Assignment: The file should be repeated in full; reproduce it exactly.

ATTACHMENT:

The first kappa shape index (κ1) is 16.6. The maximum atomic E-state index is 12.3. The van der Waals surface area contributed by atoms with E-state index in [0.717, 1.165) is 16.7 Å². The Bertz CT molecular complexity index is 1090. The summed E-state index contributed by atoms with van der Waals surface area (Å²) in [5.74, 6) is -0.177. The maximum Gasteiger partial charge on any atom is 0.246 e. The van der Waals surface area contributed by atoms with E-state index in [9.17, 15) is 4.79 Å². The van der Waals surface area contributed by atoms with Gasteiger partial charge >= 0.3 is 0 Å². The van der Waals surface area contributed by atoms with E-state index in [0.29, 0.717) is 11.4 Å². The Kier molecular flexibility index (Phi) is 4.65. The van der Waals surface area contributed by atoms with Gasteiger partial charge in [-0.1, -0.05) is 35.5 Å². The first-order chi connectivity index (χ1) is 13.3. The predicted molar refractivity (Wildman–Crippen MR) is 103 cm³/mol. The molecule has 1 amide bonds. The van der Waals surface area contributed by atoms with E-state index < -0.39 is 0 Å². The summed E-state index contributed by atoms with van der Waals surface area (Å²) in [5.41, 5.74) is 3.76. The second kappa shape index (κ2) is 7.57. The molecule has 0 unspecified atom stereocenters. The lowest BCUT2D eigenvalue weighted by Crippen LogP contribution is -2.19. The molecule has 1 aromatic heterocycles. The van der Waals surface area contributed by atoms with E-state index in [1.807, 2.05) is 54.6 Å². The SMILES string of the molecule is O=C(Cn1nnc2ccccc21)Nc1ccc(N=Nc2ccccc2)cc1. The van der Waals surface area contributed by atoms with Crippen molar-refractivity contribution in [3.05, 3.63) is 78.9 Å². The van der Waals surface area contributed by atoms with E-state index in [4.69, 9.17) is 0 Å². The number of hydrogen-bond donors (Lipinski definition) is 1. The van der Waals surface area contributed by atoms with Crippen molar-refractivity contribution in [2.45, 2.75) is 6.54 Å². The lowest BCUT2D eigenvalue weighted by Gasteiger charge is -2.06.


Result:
The first kappa shape index (κ1) is 16.6. The maximum atomic E-state index is 12.3. The van der Waals surface area contributed by atoms with E-state index in [0.717, 1.165) is 16.7 Å². The Bertz CT molecular complexity index is 1090. The summed E-state index contributed by atoms with van der Waals surface area (Å²) in [5.74, 6) is -0.177. The maximum Gasteiger partial charge on any atom is 0.246 e. The van der Waals surface area contributed by atoms with E-state index in [9.17, 15) is 4.79 Å². The van der Waals surface area contributed by atoms with Gasteiger partial charge >= 0.3 is 0 Å². The van der Waals surface area contributed by atoms with E-state index in [0.29, 0.717) is 11.4 Å². The Kier molecular flexibility index (Phi) is 4.65. The van der Waals surface area contributed by atoms with Gasteiger partial charge in [-0.1, -0.05) is 35.5 Å². The first-order chi connectivity index (χ1) is 13.3. The predicted molar refractivity (Wildman–Crippen MR) is 103 cm³/mol. The molecule has 1 amide bonds. The van der Waals surface area contributed by atoms with E-state index < -0.39 is 0 Å². The summed E-state index contributed by atoms with van der Waals surface area (Å²) in [5.41, 5.74) is 3.76. The second kappa shape index (κ2) is 7.57. The molecule has 0 unspecified atom stereocenters. The lowest BCUT2D eigenvalue weighted by Crippen LogP contribution is -2.19. The molecule has 1 aromatic heterocycles. The van der Waals surface area contributed by atoms with E-state index in [1.807, 2.05) is 54.6 Å². The SMILES string of the molecule is O=C(Cn1nnc2ccccc21)Nc1ccc(N=Nc2ccccc2)cc1. The van der Waals surface area contributed by atoms with Crippen molar-refractivity contribution in [3.05, 3.63) is 78.9 Å². The van der Waals surface area contributed by atoms with E-state index in [4.69, 9.17) is 0 Å². The number of hydrogen-bond donors (Lipinski definition) is 1. The van der Waals surface area contributed by atoms with Crippen molar-refractivity contribution in [2.45, 2.75) is 6.54 Å². The lowest BCUT2D eigenvalue weighted by Gasteiger charge is -2.06.